Which ‘Glass Ceiling’ Are You Trapped Under?

Posted: November 2, 2018

What is holding you back from doing your job better? Can the concept of a glass ceiling also exist in our own minds?

My journey as a performance consultant requires me to deal with people in the corporate world. In order for me to deliver effective training solutions, learning and interventions, I have to understand the client’s needs and expectations.

One of the recurring themes I work on is performance improvement. From the several hundreds of conversations I have had with colleagues and clients in the past, my interactions indicate ninety percent of people eventually reveal that there is always something holding them back from doing their job better, from getting a big raise or bagging their next promotion. And these people are always looking for a ‘quick fix’ to this problem.

This throws up a couple of questions in my mind. Does the glass ceiling apply only to our professional lives—or its presence felt in other aspects of our lives as well? Is it unintentionally self-created or is it something beyond our control? And more importantly, are we aware that there exists a ‘glass ceiling’ in our mind that stands in our way of further progress?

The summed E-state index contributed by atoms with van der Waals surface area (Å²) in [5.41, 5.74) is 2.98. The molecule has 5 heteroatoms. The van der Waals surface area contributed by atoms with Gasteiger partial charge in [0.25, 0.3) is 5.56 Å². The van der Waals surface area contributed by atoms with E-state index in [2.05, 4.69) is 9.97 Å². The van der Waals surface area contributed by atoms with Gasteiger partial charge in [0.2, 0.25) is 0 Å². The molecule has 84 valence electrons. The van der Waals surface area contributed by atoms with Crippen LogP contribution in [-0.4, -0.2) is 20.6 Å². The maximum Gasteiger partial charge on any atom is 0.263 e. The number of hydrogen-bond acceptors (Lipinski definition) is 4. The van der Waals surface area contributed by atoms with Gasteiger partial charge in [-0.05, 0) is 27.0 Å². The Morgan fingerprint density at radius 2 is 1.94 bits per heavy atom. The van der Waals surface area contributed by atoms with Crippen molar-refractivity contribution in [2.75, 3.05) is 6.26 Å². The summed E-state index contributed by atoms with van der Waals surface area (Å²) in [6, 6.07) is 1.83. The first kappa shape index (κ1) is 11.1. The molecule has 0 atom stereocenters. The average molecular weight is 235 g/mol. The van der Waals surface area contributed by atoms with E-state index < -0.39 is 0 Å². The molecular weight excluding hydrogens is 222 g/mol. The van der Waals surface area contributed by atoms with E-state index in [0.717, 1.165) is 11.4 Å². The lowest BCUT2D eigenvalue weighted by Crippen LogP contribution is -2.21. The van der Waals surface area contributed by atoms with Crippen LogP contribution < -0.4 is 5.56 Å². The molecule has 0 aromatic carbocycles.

I pulled out a short list of words that can be attributed to the concept of the ‘glass ceiling’:

Barrier, unacknowledged, invisible, unbreakable. The common thread that links all these attributes together is “limitations”. And so, should we go ahead and smash the ‘glass ceiling’?

Smashing glass can be dangerous. Removal needs to be done one pane at a time. We need to start with small, comfortable steps to identify our individual limitations. Many of these limitations are stemmed from our own lack of self-belief. Other limitations are harboured by dysfunctional thoughts we have chosen to believe about ourselves.

Once we recognize these limitations and begin to take small steps to remove them—we will become more creative and innovative.

Many of us need to go the way of awaken–acknowledgeaction.

Image via Pexels

First published at author’s blog

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